Minnesota recruitniks have penciled in this recruit as a member of Kill's 2014 class for a long while.
At the Gopher Recruiting Barbeque this Saturday, it became official:
Just committed to the University of Minnesota! So thankful! #gogophers— Andrew Stelter (@Steltz_78) July 20, 2013
Hooray for inevitability!
Owatonna (MN) defensive line prospect Andrew Stelter made his Gopher pledge today, joining fellow in-state/local recruits Jeff Jones and Gaelin Elmore as future Maroon and Gold clad warriors. A First Team All-State selection a year ago, Stelter is listed as the #36 strong-side defensive end prospect in the nation and a 3 star rating according to the 247 Industry Composite. Stelter chose the Gophers over listed offers from Iowa State, Duke, Northern Illinois and Army.
Andrew is the 6th overall prospect to join the Gophers' class of 2014 and 2nd defensive linemen, alongside Steve Richardson. Stelter is expected to play defensive tackle at the U, though he is officially listed as a strong-side end.
From a recent GopherHole article:
"Minnesota, to be honest, seems like they have always been your favorite school. Is that fair to say?
Andrew Stelter: Yes."
From a Gophers247 update about 2 months ago:
"Stelter says the Minnesota staff is good about communicating their interest level, however want him to take his time on his decision. "Minnesota staff tells me regularly how important I am to their class, but they want me to make my decision when I’m 100% ready."
(Likely Fraudulent) Measurables*
Weight: 247 lbs.
40 time: 5.1s
* The heading of this section is intended to be facetious. Recruiting sites are notorious for publishing inaccurate player data.
Junior year via Hudl.
Sophomore year via Hudl.
Stelter is a solid pick up for Coach Kill and Minnesota since it accomplishes two things: 1) keeps the top in-state defensive prospect from leaving and 2) gives Coach Phelps and Claeys a tough nosed defensive linemen to help anchor the middle.
The Owatonna native doesn't have a lot of flash to his game and even from his highlight reel, you don't see much -if any- showboating. What he does bring is a good first step and short area quickness, a big frame, toughness and good use of his hands. Along with current pledge Steve Richardson, Stelter will add to the depth at defensive tackle and compliment each other's skills; Richardson is more of a leverage player, while Stelter is a strength and point-of-attack defender.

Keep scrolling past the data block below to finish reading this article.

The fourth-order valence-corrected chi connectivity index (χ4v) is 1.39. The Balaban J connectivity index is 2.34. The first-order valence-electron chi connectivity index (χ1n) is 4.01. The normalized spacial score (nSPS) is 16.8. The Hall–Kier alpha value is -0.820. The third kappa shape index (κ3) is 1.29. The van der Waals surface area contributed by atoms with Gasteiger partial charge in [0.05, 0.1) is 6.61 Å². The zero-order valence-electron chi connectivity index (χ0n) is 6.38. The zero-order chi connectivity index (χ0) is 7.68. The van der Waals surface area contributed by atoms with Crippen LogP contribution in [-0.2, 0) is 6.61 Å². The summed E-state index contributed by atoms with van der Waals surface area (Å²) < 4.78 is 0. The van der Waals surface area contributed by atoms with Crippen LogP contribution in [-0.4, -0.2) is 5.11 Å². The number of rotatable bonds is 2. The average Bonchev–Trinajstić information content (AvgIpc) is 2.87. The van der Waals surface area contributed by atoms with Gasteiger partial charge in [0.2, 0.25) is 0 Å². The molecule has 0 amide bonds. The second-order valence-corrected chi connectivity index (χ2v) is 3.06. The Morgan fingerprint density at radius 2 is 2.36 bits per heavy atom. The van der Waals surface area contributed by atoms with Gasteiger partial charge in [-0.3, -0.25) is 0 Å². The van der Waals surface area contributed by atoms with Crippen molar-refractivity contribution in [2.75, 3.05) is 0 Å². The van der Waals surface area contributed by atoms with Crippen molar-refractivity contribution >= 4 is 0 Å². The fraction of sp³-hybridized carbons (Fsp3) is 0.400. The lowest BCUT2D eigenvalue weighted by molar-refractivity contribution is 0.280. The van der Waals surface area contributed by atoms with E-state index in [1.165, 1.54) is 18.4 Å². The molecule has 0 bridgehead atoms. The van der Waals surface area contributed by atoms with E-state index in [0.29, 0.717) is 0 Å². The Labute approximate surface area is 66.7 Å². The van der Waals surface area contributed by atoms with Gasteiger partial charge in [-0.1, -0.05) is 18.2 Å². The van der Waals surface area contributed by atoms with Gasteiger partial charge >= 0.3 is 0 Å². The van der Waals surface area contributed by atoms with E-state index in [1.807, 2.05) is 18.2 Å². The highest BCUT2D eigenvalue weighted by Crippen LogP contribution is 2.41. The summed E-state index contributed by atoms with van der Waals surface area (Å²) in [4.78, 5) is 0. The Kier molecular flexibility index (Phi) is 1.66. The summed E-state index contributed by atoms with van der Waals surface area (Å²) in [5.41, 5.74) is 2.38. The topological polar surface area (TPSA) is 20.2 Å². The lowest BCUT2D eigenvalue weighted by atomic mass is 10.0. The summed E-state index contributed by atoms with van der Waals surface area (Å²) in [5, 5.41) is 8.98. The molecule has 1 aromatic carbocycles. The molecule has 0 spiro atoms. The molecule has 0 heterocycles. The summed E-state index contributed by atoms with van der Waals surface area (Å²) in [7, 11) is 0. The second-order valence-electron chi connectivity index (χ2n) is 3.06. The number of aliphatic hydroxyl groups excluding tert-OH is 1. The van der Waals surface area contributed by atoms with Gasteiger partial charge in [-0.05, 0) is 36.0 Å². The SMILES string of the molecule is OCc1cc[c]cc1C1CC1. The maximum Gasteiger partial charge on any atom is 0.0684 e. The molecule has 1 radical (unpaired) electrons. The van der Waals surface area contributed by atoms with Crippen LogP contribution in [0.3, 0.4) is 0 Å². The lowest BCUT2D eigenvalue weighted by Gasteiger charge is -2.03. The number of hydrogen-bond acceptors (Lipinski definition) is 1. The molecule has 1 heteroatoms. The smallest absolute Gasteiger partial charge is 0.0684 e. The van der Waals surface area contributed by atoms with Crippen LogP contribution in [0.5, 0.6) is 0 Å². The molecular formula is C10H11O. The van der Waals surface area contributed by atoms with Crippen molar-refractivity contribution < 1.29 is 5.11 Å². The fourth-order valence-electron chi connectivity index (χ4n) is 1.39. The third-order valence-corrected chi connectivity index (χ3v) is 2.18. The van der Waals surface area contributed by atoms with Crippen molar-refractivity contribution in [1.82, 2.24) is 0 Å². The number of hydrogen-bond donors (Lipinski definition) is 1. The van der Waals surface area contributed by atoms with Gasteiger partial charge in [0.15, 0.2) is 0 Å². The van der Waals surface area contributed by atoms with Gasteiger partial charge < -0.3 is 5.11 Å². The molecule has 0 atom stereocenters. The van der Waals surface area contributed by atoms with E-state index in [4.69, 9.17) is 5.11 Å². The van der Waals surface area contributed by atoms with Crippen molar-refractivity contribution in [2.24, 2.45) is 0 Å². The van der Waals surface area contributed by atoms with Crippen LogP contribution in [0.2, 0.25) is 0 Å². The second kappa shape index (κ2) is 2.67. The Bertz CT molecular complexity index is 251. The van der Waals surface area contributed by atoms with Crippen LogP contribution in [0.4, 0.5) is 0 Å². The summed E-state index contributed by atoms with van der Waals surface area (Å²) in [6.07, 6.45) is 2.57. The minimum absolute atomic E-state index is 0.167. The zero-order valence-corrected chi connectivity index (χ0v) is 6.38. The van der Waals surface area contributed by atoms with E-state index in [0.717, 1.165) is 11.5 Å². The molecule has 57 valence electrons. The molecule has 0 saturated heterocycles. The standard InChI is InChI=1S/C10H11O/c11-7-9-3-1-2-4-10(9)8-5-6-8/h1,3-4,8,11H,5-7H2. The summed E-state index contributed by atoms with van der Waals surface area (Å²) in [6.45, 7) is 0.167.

There is the question of where along the line Stelter will play at the next level, which may have contributed to his relatively light national recruitment. He fits better in Claeys "Wide 9" alignment as a defensive tackle rather than a defensive end, considering he doesn't quite have the same speed of a Thieren Cockran or Alex Keith. Already 247 lbs., he should have little trouble reaching the 280-285 mark Claeys and Kill prefer for their attacking DTs.
Still, this staff has shown they will go after bigger framed strong-side DE prospects to help compliment the pass rush specialists in rotation. Namely, guys like Owen Salzwedel represent Kill's adaptive recruiting philosophy along the defensive line, where prospects capable of squeezing the edge yet long enough to make noise in pass defense have a role to play.
As a prospect, Stelter plays with good pad level and has good initial quickness to cut across a linemen's face and break through the gaps. When attempting to speed or bull rush, he flashes solid ability to use his hands and disengage from blocks. He's strong enough to hold the point of attack without giving up much ground, though he is generally going against smaller players.